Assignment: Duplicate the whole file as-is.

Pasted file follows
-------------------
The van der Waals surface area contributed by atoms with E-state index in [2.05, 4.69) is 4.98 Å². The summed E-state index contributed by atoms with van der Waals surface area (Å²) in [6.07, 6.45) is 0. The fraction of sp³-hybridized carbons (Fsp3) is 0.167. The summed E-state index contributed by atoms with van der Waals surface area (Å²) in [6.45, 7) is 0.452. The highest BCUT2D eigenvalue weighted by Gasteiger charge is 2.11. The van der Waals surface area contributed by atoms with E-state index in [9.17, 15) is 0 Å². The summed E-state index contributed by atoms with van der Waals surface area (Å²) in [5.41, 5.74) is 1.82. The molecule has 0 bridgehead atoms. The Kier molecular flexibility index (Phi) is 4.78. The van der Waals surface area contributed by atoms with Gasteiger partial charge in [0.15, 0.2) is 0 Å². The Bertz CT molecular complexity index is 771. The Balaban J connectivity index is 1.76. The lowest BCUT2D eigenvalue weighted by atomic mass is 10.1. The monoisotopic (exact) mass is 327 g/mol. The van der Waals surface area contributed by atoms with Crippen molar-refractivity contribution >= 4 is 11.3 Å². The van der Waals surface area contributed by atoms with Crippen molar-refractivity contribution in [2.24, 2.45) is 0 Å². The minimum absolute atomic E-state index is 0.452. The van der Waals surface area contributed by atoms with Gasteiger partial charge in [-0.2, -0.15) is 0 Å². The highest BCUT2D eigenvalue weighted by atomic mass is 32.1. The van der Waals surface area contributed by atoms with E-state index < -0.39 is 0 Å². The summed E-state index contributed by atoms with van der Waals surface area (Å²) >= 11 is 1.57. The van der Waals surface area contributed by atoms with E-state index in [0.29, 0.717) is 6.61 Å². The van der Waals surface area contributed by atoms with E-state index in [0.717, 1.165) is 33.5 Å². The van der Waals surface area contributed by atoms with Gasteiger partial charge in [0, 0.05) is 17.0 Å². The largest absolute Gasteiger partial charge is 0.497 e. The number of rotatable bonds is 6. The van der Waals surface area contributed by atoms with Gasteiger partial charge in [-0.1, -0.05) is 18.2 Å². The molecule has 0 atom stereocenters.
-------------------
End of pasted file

The van der Waals surface area contributed by atoms with E-state index in [2.05, 4.69) is 4.98 Å². The summed E-state index contributed by atoms with van der Waals surface area (Å²) in [6.07, 6.45) is 0. The fraction of sp³-hybridized carbons (Fsp3) is 0.167. The summed E-state index contributed by atoms with van der Waals surface area (Å²) in [6.45, 7) is 0.452. The highest BCUT2D eigenvalue weighted by Gasteiger charge is 2.11. The van der Waals surface area contributed by atoms with E-state index in [9.17, 15) is 0 Å². The summed E-state index contributed by atoms with van der Waals surface area (Å²) in [5.41, 5.74) is 1.82. The molecule has 0 bridgehead atoms. The Kier molecular flexibility index (Phi) is 4.78. The van der Waals surface area contributed by atoms with Gasteiger partial charge in [0.15, 0.2) is 0 Å². The Bertz CT molecular complexity index is 771. The Balaban J connectivity index is 1.76. The lowest BCUT2D eigenvalue weighted by atomic mass is 10.1. The monoisotopic (exact) mass is 327 g/mol. The van der Waals surface area contributed by atoms with Crippen molar-refractivity contribution >= 4 is 11.3 Å². The van der Waals surface area contributed by atoms with Crippen molar-refractivity contribution in [2.24, 2.45) is 0 Å². The minimum absolute atomic E-state index is 0.452. The van der Waals surface area contributed by atoms with Gasteiger partial charge in [-0.2, -0.15) is 0 Å². The highest BCUT2D eigenvalue weighted by atomic mass is 32.1. The van der Waals surface area contributed by atoms with E-state index < -0.39 is 0 Å². The summed E-state index contributed by atoms with van der Waals surface area (Å²) >= 11 is 1.57. The van der Waals surface area contributed by atoms with E-state index in [0.29, 0.717) is 6.61 Å². The van der Waals surface area contributed by atoms with E-state index in [0.717, 1.165) is 33.5 Å². The van der Waals surface area contributed by atoms with Gasteiger partial charge in [0, 0.05) is 17.0 Å². The largest absolute Gasteiger partial charge is 0.497 e. The number of rotatable bonds is 6. The van der Waals surface area contributed by atoms with Gasteiger partial charge in [-0.1, -0.05) is 18.2 Å². The molecule has 0 atom stereocenters.